According to legend Theodore Hamm, a butcher by trade who emigrated to the U.S. from Germany in 1854, partnered with his friend, Andrew Keller, in a startup brewery in St. Paul, Minnesota and then staked all of his money on Keller, who left in the early 1860s to seek his fortune in California, leaving Hamm in charge of the brewery.
Upon Keller’s untimely death in 1865, Hamm lost a friend and everything he’d invested, yet now had an operating brewery to support his wife and three children. He named the brewery the Theodore Hamm Brewing Company. The popularity of Hamm’s brew was truly astonishing. Within 10 years production had increased from 500 barrels a year to 5000, then by 1882 to 26,000 barrels! Hamm worked side by side with his eldest son William, who assumed the reins at the brewery after his father’s death in 1903. By this time Hamm’s beer had a national reputation.
The city of St. Paul, the state’s capital, had grown into a major mid-western metropolis by the turn of the last century. In 1914 a group of investors began construction of a major downtown department store at the corner of St. Peter and Sixth streets, but once the huge steel skeleton was mounted, progress gradually stalled as the United States became increasingly involved in World War I.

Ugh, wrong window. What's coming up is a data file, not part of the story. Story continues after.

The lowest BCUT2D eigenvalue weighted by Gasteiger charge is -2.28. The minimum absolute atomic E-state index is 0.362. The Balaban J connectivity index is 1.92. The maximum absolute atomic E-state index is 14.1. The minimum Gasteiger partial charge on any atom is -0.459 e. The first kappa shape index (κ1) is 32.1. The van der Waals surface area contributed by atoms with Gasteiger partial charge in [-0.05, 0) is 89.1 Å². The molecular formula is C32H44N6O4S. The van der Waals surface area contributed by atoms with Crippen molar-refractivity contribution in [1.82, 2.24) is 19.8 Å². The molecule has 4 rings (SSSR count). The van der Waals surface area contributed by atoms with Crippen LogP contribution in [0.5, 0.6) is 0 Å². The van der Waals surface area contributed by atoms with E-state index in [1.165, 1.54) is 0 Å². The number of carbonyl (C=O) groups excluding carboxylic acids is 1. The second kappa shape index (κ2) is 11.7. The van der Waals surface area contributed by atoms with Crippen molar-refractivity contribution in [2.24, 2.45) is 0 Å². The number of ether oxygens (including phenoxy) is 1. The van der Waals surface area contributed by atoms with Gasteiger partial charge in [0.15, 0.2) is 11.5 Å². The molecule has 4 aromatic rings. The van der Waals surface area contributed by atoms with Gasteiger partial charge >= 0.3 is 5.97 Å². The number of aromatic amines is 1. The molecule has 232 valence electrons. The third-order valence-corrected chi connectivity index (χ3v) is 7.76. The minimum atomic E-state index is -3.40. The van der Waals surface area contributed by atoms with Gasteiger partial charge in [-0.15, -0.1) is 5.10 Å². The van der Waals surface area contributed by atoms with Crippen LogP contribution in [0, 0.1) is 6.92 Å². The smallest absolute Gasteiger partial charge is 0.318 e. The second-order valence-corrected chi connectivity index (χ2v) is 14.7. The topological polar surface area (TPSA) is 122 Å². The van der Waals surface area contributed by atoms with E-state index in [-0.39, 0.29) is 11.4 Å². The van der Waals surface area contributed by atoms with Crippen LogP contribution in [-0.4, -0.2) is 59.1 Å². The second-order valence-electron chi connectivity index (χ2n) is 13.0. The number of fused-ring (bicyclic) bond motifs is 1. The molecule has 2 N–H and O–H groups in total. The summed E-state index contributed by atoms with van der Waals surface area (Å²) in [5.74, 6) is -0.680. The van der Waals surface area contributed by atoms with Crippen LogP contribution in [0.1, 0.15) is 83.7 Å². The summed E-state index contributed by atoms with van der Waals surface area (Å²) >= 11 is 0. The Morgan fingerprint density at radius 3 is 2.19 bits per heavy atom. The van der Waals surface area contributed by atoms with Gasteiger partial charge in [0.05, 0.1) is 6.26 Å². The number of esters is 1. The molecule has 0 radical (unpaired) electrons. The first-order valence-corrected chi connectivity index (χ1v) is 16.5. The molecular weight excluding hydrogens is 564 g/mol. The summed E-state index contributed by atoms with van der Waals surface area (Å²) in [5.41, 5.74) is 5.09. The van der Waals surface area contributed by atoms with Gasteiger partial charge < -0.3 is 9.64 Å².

At the end of the war William Hamm saw an opportunity and purchased the abandoned project, hired local engineers and architects, Toltz, King & Day, who in turn chose the American Terra Cotta & Ceramic Company of Terra Cotta, Illinois to provide the decorative cladding for the entire six stories above ground as well as the main lobby. The “pulsichrome” finish, with its subtle color variation adding visual attraction to the building’s surface, coupled with the repetitive sculptural features, resulted in an architectural marvel, the perfect location for the executive offices of Hamm’s Brewery.
* Wikipedia: Hamm’s Brewery
* Berry III, G.A. and Darling, Common Clay: A History of American Terra Cotta Corporation 1881-1966.
(Top Photo) “Pulsichrome” from the American Terra Cotta & Ceramic Co..
(Bottom Photo) The Hamm Building, St. Peter and 6th streets, St. Paul, Minn. Photos by Joseph Taylor.
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